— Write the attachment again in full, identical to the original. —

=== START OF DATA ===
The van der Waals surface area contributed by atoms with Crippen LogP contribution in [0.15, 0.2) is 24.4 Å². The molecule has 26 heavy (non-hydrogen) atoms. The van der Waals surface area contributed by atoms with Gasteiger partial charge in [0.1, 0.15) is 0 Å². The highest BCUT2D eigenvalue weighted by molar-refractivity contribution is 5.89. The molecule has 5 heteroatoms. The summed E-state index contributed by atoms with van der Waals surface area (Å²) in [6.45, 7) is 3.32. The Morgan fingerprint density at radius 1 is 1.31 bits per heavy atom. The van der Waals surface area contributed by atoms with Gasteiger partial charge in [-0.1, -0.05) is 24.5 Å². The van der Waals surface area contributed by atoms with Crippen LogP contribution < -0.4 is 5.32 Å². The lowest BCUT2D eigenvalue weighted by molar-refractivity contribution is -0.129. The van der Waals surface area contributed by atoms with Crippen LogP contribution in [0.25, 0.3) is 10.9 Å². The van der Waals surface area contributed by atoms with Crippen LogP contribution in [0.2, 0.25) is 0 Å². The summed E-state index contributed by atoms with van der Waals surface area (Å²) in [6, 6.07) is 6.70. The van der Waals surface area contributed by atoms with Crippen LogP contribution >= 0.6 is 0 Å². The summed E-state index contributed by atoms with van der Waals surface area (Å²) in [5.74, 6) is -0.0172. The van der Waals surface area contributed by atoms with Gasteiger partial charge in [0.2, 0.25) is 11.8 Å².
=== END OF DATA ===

The van der Waals surface area contributed by atoms with Crippen LogP contribution in [0.15, 0.2) is 24.4 Å². The molecule has 26 heavy (non-hydrogen) atoms. The van der Waals surface area contributed by atoms with Gasteiger partial charge in [0.1, 0.15) is 0 Å². The highest BCUT2D eigenvalue weighted by molar-refractivity contribution is 5.89. The molecule has 5 heteroatoms. The summed E-state index contributed by atoms with van der Waals surface area (Å²) in [6.45, 7) is 3.32. The Morgan fingerprint density at radius 1 is 1.31 bits per heavy atom. The van der Waals surface area contributed by atoms with Gasteiger partial charge in [-0.1, -0.05) is 24.5 Å². The van der Waals surface area contributed by atoms with Crippen LogP contribution < -0.4 is 5.32 Å². The lowest BCUT2D eigenvalue weighted by molar-refractivity contribution is -0.129. The van der Waals surface area contributed by atoms with Crippen LogP contribution in [0.25, 0.3) is 10.9 Å². The van der Waals surface area contributed by atoms with Crippen LogP contribution in [0.2, 0.25) is 0 Å². The summed E-state index contributed by atoms with van der Waals surface area (Å²) in [6, 6.07) is 6.70. The van der Waals surface area contributed by atoms with Crippen LogP contribution >= 0.6 is 0 Å². The summed E-state index contributed by atoms with van der Waals surface area (Å²) in [5.74, 6) is -0.0172. The van der Waals surface area contributed by atoms with Gasteiger partial charge in [0.2, 0.25) is 11.8 Å².